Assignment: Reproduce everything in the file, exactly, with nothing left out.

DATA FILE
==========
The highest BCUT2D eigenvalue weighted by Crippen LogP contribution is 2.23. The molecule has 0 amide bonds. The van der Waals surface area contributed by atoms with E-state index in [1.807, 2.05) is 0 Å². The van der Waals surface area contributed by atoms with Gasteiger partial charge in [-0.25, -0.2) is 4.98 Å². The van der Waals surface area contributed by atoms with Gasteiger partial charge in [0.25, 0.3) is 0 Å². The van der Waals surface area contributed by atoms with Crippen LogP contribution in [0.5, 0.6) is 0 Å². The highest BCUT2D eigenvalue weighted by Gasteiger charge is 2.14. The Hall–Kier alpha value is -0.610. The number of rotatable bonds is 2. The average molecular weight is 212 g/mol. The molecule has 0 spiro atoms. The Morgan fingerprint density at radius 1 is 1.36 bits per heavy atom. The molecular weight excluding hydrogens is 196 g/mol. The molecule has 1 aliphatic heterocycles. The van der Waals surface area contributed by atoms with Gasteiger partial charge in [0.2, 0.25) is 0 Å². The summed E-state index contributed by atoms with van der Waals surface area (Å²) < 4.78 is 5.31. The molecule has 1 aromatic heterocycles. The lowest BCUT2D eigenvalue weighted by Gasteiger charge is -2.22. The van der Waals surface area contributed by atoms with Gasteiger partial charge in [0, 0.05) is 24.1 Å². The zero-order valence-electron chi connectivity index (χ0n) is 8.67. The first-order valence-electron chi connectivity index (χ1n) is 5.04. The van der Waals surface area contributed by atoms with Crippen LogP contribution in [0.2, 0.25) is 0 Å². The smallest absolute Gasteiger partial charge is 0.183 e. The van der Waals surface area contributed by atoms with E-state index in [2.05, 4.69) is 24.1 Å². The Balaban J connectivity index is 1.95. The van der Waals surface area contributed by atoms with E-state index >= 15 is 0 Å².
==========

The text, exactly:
The highest BCUT2D eigenvalue weighted by Crippen LogP contribution is 2.23. The molecule has 0 amide bonds. The van der Waals surface area contributed by atoms with E-state index in [1.807, 2.05) is 0 Å². The van der Waals surface area contributed by atoms with Gasteiger partial charge in [-0.25, -0.2) is 4.98 Å². The van der Waals surface area contributed by atoms with Gasteiger partial charge in [0.25, 0.3) is 0 Å². The van der Waals surface area contributed by atoms with Crippen LogP contribution in [0.5, 0.6) is 0 Å². The highest BCUT2D eigenvalue weighted by Gasteiger charge is 2.14. The Hall–Kier alpha value is -0.610. The number of rotatable bonds is 2. The average molecular weight is 212 g/mol. The molecule has 0 spiro atoms. The Morgan fingerprint density at radius 1 is 1.36 bits per heavy atom. The molecular weight excluding hydrogens is 196 g/mol. The molecule has 1 aliphatic heterocycles. The van der Waals surface area contributed by atoms with Gasteiger partial charge in [0.2, 0.25) is 0 Å². The summed E-state index contributed by atoms with van der Waals surface area (Å²) < 4.78 is 5.31. The molecule has 1 aromatic heterocycles. The lowest BCUT2D eigenvalue weighted by Gasteiger charge is -2.22. The van der Waals surface area contributed by atoms with Gasteiger partial charge in [0, 0.05) is 24.1 Å². The zero-order valence-electron chi connectivity index (χ0n) is 8.67. The first-order valence-electron chi connectivity index (χ1n) is 5.04. The van der Waals surface area contributed by atoms with Crippen LogP contribution in [0.2, 0.25) is 0 Å². The smallest absolute Gasteiger partial charge is 0.183 e. The van der Waals surface area contributed by atoms with E-state index in [2.05, 4.69) is 24.1 Å². The Balaban J connectivity index is 1.95. The van der Waals surface area contributed by atoms with E-state index >= 15 is 0 Å².